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Jakarta Post
The Jakarta Post
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Sabam Siagian, first chief editor of The Jakarta Post, passes away

  • News Desk
    News Desk

    The Jakarta Post

Jakarta | Fri, June 3, 2016 | 05:19 pm
Sabam Siagian, first chief editor of The Jakarta Post, passes away A veteran journalist and former editor-in-chief of The Jakarta Post, Sabam Siagian, speaks in this undated photo. Sabam died on the afternoon of June 3, aged 84. He served as the Post's first editor-in-chief from 1983 to 1991. He left the post after being appointed to be Indonesian Ambassador for Australia. (JP/-)

Sabam Pandapotan Siagian, the founding editor-in-chief of The Jakarta Post, passed away on Friday at the Siloam Hospital in Central Jakarta. He was 84.

Sabam served as the Post's chief editor from 1983 to 1991. Afterwards, he became Indonesia’s ambassador to Australia from 1991 to 1994. He remained active in and passionate about diplomacy and journalism until the end.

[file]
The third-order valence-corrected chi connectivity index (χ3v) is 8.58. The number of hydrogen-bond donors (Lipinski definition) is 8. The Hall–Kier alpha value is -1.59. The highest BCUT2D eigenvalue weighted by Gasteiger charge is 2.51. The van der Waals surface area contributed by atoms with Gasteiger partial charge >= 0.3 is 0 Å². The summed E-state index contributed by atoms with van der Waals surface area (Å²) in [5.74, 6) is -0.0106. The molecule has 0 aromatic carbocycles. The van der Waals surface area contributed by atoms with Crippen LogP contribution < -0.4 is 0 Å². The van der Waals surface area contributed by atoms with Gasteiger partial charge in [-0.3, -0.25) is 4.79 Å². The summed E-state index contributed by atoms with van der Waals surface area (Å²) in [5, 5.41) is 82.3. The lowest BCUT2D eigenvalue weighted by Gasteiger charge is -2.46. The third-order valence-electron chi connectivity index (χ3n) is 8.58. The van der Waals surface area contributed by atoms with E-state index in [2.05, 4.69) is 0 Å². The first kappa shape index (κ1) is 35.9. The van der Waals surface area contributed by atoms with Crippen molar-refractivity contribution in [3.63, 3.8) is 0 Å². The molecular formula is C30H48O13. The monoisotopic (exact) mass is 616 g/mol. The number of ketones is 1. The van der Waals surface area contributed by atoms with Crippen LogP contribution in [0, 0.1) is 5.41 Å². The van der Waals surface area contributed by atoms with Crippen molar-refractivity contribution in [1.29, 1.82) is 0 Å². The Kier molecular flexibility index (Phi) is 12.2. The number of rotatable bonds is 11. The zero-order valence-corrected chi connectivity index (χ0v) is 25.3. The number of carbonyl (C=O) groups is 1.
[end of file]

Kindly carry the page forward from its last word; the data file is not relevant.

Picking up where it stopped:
It was in journalism that Sabam made his greatest mark. One legacy he left behind was the Post itself.

Any new newspaper takes years to make its presence felt. The Post took a shortcut when it launched in April 1983, thanks to Sabam, who had already made a name for himself in the diplomatic and business communities as a journalist for Sinar Harapan.

Born in Jakarta on May 4, 1932, Sabam studied at the University of Indonesia's School of Law from 1952 to 1959. During those years, he was active in student groups, including by participating in the Afro-Asian Students Conference in Bandung in 1956.

He also spent time as a research assistant on the military for Indonesia's permanent representative at the United Nations from 1967 to 1973.

In 1978, he was named a Nieman Fellow for Journalism at Harvard University, Cambridge, US. 

Due to his achievements, he received “The Spirit of Journalism” award during National Press Day on Feb. 9, 2010, in Manado, North Sulawesi.

Even after he was diagnosed with kidney failure, Sabam still followed politics and city issues and shared his insights with his juniors at the Post.

Rest in peace, Pak Sabam. (yan)

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